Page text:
Elise Brewster, BREWSTER DESIGN ARTS, is a sculptor practicing in the field of art, landscape, architecture and design. Brewster was a founding instigator and lead researcher for the Historical Ecology Program of the San Francisco Estuary Institute providing regional science to shape planning and restoration. While there, she formed an art/science collaboration called STILLHERE to reveal the forgotten landscapes of the San Francisco Bay Area.

Overtime, she developed expertise in solar site development having worked on the largest solar development [at its time] in Bavaria Germany with Landscape Architect Helmut Wartner. Then with Wartner, and Paul Kephart, RANA CREEK, she inspired the Light on Land approach for solar fields and tested this approach in the Carisso Plains: the largest field in the US, and other sites.

She has designed and built installations in Israel, Africa, Japan and Europe. Most recently, she was the Tinshop Artist in Residence: Breckenridge Colorado, where she created Blue River etched drinking glasses for the Breckenridge Water Division, illustrating the towns water supply. Her drawings, paintings and sculptures are in numerous private and public collections and publications.She is currently working on a film called THE BOATRIGHT about a woman re-generating a 47’ wooden sloop, dreaming of sailing into a resurrected ocean.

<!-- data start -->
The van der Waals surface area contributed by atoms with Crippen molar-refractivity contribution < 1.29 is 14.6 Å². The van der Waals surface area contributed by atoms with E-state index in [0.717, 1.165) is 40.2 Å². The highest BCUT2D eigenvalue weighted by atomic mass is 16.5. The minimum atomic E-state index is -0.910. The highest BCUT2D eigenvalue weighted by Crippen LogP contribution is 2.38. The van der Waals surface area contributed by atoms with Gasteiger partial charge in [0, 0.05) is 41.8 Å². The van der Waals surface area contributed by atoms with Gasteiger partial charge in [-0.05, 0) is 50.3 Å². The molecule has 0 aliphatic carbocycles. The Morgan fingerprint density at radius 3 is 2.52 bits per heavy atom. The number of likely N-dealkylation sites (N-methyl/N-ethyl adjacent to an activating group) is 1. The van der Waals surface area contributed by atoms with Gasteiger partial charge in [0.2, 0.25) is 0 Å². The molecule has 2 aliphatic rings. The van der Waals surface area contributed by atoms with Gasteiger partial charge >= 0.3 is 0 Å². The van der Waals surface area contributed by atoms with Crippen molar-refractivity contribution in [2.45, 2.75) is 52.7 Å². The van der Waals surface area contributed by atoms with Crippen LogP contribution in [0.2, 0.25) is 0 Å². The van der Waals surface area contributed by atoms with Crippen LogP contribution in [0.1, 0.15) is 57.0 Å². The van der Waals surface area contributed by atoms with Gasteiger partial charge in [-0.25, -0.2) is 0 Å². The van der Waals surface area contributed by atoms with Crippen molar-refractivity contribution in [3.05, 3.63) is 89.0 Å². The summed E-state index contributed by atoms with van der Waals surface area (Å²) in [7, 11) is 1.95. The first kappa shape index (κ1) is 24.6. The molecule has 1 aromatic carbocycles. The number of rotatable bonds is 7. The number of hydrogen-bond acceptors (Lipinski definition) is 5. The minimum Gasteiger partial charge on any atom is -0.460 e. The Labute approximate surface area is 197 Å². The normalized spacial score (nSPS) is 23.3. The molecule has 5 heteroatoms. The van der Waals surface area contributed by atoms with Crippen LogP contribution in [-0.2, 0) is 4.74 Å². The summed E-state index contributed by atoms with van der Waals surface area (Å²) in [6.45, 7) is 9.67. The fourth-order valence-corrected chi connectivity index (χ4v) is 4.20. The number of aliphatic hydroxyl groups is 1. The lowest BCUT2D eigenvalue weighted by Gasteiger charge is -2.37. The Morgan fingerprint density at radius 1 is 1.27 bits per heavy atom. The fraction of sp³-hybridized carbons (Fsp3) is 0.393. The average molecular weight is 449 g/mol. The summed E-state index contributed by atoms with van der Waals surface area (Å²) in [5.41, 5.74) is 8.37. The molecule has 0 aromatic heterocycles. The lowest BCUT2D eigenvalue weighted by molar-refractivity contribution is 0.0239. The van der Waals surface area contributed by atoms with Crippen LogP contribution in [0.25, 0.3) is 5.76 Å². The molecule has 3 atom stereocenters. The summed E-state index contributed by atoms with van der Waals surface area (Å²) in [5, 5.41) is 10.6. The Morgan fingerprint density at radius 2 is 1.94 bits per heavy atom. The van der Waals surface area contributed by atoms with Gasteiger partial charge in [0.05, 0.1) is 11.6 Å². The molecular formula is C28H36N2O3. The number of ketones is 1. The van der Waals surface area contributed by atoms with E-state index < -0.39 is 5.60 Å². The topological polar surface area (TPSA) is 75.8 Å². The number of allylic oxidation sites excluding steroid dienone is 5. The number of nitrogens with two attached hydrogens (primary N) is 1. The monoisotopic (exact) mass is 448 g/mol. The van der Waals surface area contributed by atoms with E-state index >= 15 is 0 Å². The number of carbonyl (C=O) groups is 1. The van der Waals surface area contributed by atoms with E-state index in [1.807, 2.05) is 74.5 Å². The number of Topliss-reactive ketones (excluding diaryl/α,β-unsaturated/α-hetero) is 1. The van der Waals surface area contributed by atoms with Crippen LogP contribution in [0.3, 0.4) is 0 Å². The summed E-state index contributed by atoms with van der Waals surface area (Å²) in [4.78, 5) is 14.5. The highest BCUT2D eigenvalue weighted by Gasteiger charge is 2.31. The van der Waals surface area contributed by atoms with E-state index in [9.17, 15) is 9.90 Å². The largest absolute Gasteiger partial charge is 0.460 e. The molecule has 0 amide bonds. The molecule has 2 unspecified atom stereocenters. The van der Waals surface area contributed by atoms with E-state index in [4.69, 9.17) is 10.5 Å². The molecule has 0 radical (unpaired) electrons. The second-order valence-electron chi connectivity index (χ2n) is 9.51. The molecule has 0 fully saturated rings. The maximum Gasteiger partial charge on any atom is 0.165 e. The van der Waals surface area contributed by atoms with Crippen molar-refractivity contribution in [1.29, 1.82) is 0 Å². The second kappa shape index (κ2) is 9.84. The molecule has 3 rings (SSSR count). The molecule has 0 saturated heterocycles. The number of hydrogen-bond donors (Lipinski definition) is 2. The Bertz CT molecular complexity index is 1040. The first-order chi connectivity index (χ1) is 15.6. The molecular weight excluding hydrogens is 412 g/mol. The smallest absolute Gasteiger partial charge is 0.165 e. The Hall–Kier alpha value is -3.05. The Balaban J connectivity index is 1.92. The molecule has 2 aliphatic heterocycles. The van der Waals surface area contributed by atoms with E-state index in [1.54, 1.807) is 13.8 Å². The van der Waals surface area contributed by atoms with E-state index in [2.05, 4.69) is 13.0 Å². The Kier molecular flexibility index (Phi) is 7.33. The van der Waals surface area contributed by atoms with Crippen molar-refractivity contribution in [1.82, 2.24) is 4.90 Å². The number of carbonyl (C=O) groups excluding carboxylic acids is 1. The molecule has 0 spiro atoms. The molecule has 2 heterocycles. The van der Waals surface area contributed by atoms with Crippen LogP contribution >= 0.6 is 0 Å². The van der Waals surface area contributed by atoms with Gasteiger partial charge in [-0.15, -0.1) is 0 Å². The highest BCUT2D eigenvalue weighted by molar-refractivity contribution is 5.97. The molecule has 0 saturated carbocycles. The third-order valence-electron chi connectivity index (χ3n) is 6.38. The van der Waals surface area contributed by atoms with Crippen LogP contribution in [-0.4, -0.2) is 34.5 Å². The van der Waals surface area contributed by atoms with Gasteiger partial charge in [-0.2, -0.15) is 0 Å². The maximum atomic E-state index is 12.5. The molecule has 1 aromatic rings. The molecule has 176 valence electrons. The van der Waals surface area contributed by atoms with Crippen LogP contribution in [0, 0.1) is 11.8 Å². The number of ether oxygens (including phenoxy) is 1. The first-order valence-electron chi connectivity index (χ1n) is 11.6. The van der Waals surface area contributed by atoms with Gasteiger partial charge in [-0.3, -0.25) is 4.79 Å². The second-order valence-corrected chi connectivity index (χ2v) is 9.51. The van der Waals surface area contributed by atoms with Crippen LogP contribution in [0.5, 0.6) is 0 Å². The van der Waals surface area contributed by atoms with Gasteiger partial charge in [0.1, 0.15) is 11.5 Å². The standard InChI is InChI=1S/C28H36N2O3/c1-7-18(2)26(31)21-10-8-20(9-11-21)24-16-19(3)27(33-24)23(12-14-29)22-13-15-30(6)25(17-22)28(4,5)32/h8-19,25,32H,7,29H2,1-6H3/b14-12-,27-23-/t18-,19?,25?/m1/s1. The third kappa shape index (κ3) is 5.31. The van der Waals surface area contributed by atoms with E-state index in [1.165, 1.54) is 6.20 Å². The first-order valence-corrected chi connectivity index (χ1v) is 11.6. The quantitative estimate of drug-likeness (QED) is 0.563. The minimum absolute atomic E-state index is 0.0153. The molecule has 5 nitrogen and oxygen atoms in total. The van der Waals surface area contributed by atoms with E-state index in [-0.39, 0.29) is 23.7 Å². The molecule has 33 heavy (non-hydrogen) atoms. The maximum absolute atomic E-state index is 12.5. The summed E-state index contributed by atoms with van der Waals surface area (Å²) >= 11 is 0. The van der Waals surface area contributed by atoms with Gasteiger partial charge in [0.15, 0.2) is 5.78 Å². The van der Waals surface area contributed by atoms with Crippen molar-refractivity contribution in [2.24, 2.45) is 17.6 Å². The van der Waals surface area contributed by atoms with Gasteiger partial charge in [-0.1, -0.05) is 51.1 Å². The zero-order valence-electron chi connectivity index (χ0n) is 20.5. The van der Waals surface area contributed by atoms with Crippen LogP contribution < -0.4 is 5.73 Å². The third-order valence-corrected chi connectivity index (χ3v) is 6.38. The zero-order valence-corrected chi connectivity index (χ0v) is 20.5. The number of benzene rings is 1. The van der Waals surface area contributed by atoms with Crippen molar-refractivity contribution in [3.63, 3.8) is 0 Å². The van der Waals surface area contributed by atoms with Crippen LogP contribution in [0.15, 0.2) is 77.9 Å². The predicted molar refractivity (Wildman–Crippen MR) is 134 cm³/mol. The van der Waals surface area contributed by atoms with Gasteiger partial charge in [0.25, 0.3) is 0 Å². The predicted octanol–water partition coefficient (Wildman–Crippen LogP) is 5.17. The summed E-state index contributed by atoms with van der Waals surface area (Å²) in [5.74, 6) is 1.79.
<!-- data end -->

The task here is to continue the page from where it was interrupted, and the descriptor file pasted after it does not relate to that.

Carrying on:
Dr. Ed West, West Ecosystem Analysis’s founder and President, has developed, led, and managed many complex interdisciplinary projects in wildlife ecology, natural resource management and conservation. Dr. Ed West’s areas of expertise include project design and management, ecology and management of rare, threatened and endangered species, single and multi-species conservation planning, and quantitative analysis. His technical specialties include ecological modeling, species adaptive capacity analysis, mitigation planning, bioacoustic surveys and monitoring, noise impact analysis, and animal behavior. Dr. West is widely published and has presented numerous papers on his work at national and international conferences.